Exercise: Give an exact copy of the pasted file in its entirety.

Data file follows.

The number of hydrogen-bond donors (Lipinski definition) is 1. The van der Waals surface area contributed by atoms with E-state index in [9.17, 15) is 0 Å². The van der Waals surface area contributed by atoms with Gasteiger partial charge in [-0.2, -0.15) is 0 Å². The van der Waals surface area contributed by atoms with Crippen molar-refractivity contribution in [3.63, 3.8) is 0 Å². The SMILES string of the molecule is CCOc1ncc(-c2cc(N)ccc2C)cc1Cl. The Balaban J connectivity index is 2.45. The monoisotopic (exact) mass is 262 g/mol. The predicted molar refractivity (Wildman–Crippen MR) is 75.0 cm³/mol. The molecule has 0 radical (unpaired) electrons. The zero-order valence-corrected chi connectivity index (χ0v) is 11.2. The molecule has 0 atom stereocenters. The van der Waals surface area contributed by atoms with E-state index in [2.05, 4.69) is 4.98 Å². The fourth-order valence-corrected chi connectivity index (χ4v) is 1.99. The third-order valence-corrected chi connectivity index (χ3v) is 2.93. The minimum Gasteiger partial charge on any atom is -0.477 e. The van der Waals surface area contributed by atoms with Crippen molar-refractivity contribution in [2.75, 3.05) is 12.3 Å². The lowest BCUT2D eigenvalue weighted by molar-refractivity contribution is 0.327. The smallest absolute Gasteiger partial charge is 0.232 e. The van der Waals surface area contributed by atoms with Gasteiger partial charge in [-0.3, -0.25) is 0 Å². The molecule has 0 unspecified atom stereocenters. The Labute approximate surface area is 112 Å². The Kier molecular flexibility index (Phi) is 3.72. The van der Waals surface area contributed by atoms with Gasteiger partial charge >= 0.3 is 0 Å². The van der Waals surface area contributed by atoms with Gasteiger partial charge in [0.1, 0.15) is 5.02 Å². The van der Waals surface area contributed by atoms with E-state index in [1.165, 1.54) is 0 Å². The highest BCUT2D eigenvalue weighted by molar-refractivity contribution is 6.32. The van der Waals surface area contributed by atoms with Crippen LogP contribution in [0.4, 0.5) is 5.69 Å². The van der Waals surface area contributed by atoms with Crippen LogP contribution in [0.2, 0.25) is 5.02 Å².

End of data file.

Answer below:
The number of hydrogen-bond donors (Lipinski definition) is 1. The van der Waals surface area contributed by atoms with E-state index in [9.17, 15) is 0 Å². The van der Waals surface area contributed by atoms with Gasteiger partial charge in [-0.2, -0.15) is 0 Å². The van der Waals surface area contributed by atoms with Crippen molar-refractivity contribution in [3.63, 3.8) is 0 Å². The SMILES string of the molecule is CCOc1ncc(-c2cc(N)ccc2C)cc1Cl. The Balaban J connectivity index is 2.45. The monoisotopic (exact) mass is 262 g/mol. The predicted molar refractivity (Wildman–Crippen MR) is 75.0 cm³/mol. The molecule has 0 radical (unpaired) electrons. The zero-order valence-corrected chi connectivity index (χ0v) is 11.2. The molecule has 0 atom stereocenters. The van der Waals surface area contributed by atoms with E-state index in [2.05, 4.69) is 4.98 Å². The fourth-order valence-corrected chi connectivity index (χ4v) is 1.99. The third-order valence-corrected chi connectivity index (χ3v) is 2.93. The minimum Gasteiger partial charge on any atom is -0.477 e. The van der Waals surface area contributed by atoms with Crippen molar-refractivity contribution in [2.75, 3.05) is 12.3 Å². The lowest BCUT2D eigenvalue weighted by molar-refractivity contribution is 0.327. The smallest absolute Gasteiger partial charge is 0.232 e. The van der Waals surface area contributed by atoms with Gasteiger partial charge in [-0.3, -0.25) is 0 Å². The molecule has 0 unspecified atom stereocenters. The Labute approximate surface area is 112 Å². The Kier molecular flexibility index (Phi) is 3.72. The van der Waals surface area contributed by atoms with Gasteiger partial charge >= 0.3 is 0 Å². The van der Waals surface area contributed by atoms with Gasteiger partial charge in [0.1, 0.15) is 5.02 Å². The van der Waals surface area contributed by atoms with E-state index in [1.165, 1.54) is 0 Å². The highest BCUT2D eigenvalue weighted by molar-refractivity contribution is 6.32. The van der Waals surface area contributed by atoms with Crippen LogP contribution in [0.4, 0.5) is 5.69 Å². The van der Waals surface area contributed by atoms with Crippen LogP contribution in [0.2, 0.25) is 5.02 Å².